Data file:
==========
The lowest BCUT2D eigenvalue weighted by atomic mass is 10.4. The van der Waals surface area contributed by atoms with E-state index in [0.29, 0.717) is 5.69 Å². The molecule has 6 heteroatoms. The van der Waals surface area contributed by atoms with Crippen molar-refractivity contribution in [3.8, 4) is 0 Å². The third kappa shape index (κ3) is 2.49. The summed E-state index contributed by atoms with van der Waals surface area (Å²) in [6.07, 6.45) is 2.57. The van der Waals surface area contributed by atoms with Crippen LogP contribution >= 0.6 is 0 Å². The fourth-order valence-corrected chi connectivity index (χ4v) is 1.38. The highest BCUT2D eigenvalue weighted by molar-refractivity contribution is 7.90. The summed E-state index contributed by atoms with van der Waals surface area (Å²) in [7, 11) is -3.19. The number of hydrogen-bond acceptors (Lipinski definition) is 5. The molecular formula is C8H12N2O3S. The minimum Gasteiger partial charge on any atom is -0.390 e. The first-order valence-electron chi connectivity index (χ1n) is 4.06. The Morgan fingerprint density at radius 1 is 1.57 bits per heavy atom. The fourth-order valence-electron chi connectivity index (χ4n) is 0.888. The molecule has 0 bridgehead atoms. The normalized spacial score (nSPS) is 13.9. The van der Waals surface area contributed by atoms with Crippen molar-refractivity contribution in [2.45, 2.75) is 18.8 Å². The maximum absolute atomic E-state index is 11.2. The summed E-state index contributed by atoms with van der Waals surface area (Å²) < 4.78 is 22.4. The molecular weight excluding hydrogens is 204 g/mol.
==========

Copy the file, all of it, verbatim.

The lowest BCUT2D eigenvalue weighted by atomic mass is 10.4. The van der Waals surface area contributed by atoms with E-state index in [0.29, 0.717) is 5.69 Å². The molecule has 6 heteroatoms. The van der Waals surface area contributed by atoms with Crippen molar-refractivity contribution in [3.8, 4) is 0 Å². The third kappa shape index (κ3) is 2.49. The summed E-state index contributed by atoms with van der Waals surface area (Å²) in [6.07, 6.45) is 2.57. The van der Waals surface area contributed by atoms with Crippen LogP contribution >= 0.6 is 0 Å². The fourth-order valence-corrected chi connectivity index (χ4v) is 1.38. The highest BCUT2D eigenvalue weighted by molar-refractivity contribution is 7.90. The summed E-state index contributed by atoms with van der Waals surface area (Å²) in [7, 11) is -3.19. The number of hydrogen-bond acceptors (Lipinski definition) is 5. The molecular formula is C8H12N2O3S. The minimum Gasteiger partial charge on any atom is -0.390 e. The first-order valence-electron chi connectivity index (χ1n) is 4.06. The Morgan fingerprint density at radius 1 is 1.57 bits per heavy atom. The fourth-order valence-electron chi connectivity index (χ4n) is 0.888. The molecule has 0 bridgehead atoms. The normalized spacial score (nSPS) is 13.9. The van der Waals surface area contributed by atoms with Crippen molar-refractivity contribution in [2.45, 2.75) is 18.8 Å². The maximum absolute atomic E-state index is 11.2. The summed E-state index contributed by atoms with van der Waals surface area (Å²) < 4.78 is 22.4. The molecular weight excluding hydrogens is 204 g/mol.